SG: And it’s all in 18 minutes which isn’t that much for opera! I had other arias on my list but they wouldn’t fit.
Of course in terms of the operatic repertoire you have both had the benefit of two years on a young artist scheme, Gary with WNO and Susana at ROH. How have they helped you?
SG: You work with the best singers, conductors and directors, in one of the best houses – you can’t ask for more. To be in that environment with amazing singers, like Kauffman just now in Don Carlo – it’s amazing.
We are supported in everything from languages to stagecraft. And you can always go back to the Opera House for help for the rest of your life – you get free coaching! So if I am preparing a role I can still go back and ask for some help on the French or this or that. It doesn’t mean you will necessarily get roles there but you will always be linked – you never leave the house!
GG: It was very exciting to go straight from college to being part of Welsh National Opera and a very exciting time to be there because it was brand new. The whole place is so artistically driven. It’s not so much of an educational thing as they just throw you into it – it’s more like here’s the role of ‘x’ but we will coach you.
It was such a friendly company to work for and with the touring it was really useful to get experience in different theatres around the country.
And you have plans to go further afield with them at the end of this year don’t you?
GG: Yes we are actually going over to Oman to the Royal Opera House in Muscat to do Maria Stuarda over there. It’s opening so many different doors. It’s really good.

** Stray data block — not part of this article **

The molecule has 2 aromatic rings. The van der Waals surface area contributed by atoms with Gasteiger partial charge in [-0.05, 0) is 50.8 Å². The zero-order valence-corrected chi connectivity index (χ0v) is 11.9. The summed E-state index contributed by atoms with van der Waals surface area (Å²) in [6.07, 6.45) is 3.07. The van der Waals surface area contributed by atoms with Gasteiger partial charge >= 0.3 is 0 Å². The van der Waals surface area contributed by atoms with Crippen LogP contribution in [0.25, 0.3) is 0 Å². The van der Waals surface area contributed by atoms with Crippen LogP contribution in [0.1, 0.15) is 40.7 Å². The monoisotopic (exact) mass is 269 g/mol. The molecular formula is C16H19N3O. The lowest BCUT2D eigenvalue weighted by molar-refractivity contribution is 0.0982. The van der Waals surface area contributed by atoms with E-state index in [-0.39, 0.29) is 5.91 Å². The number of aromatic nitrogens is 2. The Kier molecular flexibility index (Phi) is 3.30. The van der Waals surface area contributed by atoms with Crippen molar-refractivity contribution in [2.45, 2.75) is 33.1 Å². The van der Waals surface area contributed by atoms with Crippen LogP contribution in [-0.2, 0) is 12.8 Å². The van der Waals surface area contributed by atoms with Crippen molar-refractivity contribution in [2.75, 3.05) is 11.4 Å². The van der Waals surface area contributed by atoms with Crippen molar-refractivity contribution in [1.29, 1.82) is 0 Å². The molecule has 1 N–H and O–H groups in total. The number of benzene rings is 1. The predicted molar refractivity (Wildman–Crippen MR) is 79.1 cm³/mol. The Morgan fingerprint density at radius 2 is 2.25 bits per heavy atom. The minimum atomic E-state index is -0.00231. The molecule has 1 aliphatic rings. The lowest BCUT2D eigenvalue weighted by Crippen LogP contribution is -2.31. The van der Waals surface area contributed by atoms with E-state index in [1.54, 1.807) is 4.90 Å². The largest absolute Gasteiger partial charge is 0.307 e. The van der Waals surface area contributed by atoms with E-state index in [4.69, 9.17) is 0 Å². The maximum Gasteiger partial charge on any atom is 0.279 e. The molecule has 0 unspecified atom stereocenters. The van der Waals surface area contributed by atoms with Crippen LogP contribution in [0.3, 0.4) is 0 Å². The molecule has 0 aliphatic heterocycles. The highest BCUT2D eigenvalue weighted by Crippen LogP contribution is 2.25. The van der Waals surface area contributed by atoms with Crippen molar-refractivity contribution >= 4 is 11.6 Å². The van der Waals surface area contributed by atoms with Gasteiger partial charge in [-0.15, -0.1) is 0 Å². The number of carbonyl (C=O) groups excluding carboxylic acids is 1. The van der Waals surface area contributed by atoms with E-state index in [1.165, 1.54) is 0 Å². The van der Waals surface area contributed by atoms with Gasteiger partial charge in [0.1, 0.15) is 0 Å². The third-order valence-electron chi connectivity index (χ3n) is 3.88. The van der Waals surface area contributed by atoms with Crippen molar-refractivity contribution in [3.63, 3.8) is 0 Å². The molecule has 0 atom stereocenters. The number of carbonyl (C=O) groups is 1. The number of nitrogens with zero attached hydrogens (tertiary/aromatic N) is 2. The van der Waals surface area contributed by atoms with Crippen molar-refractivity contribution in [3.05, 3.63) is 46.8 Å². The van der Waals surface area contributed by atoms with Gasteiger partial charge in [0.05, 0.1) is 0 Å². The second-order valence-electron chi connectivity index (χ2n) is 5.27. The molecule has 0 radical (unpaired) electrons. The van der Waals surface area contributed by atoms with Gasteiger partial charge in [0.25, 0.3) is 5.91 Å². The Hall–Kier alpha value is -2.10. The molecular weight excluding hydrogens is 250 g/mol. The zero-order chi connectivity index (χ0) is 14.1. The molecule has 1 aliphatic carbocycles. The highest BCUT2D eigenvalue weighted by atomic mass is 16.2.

As well as the main competition, in which you will sing various concert and operatic works accompanied by full orchestra, you are both also entering the separate Song Prize. Is Lieder something that you would like to pursue alongside opera?
SG: We should do both. Song is very important to me as an artist. I think it is more difficult. I don’t have the make up or the lights; I don’t have an orchestral pit between the audience and me. In recital it’s just you and the piano and you have to create everything and make the audience see what you are seeing. It’s a different approach to a character and to the music but I think it is good training for opera as well because you can bring things from recital work to opera.
GG: I totally agree with you Susana. Song teaches you so much because of how exposed it is and how much more delicate you have to be, not just with your voice, but also with the words. It’s not about wanting to show that you can do both, it’s actually needing to because you enjoy both. I’ve spoken to really prominent singers and they have said that it was the one thing they wish they did more of early in their career but actually there just wasn’t the time. It’s a balancing act.
Unlike other competitions you have done before you will each be representing your country. Will that feel different?
SG: It’s great to represent my country because even though I have lived here for 7 years and am probably more well known over here, I will always be Portuguese! There are a lot of wonderful artists in Portugal who haven’t had the chance to come abroad to study, so I would be happy if I can open the doors for others to come.
And how about you Gary, how will it feel to be the Welsh man at the Cardiff competition..?
GG: Great! Its not a pressure that it’s in Cardiff – I think it’s spurring me on to do my very best. I imagine everyone is feeling the same way; we all know what we’re walking in to!
SG: And you are at home!
GG: Yes – I live 5 minutes from the hall so I can sleep in my own bed!
Of course you were both in the Guildhall Gold Medal final together four years ago. How important is it to do competitions these days?
GG: It’s the modern, age of singers. Back in Pavarotti’s day they didn’t do competitions on a global scale – it was so different back then to get in to the profession. I feel that this is a wave of exposure that we can’t get in any other way.
SG: Yes, it’s like a big audition for the world.